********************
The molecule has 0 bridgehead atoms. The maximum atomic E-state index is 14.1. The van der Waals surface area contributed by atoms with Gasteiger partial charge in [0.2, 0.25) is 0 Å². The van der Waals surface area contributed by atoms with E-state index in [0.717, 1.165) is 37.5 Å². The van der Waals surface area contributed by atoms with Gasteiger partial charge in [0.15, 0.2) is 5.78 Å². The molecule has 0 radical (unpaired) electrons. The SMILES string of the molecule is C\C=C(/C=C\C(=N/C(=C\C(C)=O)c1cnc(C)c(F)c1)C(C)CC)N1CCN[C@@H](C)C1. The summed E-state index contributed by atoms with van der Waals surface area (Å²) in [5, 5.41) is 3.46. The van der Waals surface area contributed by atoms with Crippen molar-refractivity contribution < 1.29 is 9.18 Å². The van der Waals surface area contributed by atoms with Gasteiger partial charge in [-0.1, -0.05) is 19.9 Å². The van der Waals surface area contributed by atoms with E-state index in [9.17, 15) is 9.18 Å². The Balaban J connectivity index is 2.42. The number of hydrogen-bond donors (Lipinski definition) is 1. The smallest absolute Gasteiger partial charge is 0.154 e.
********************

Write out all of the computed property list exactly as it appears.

The molecule has 0 bridgehead atoms. The maximum atomic E-state index is 14.1. The van der Waals surface area contributed by atoms with Gasteiger partial charge in [0.2, 0.25) is 0 Å². The van der Waals surface area contributed by atoms with E-state index in [0.717, 1.165) is 37.5 Å². The van der Waals surface area contributed by atoms with Gasteiger partial charge in [0.15, 0.2) is 5.78 Å². The molecule has 0 radical (unpaired) electrons. The SMILES string of the molecule is C\C=C(/C=C\C(=N/C(=C\C(C)=O)c1cnc(C)c(F)c1)C(C)CC)N1CCN[C@@H](C)C1. The summed E-state index contributed by atoms with van der Waals surface area (Å²) in [5, 5.41) is 3.46. The van der Waals surface area contributed by atoms with Crippen molar-refractivity contribution < 1.29 is 9.18 Å². The van der Waals surface area contributed by atoms with Gasteiger partial charge in [-0.1, -0.05) is 19.9 Å². The van der Waals surface area contributed by atoms with E-state index in [9.17, 15) is 9.18 Å². The Balaban J connectivity index is 2.42. The number of hydrogen-bond donors (Lipinski definition) is 1. The smallest absolute Gasteiger partial charge is 0.154 e.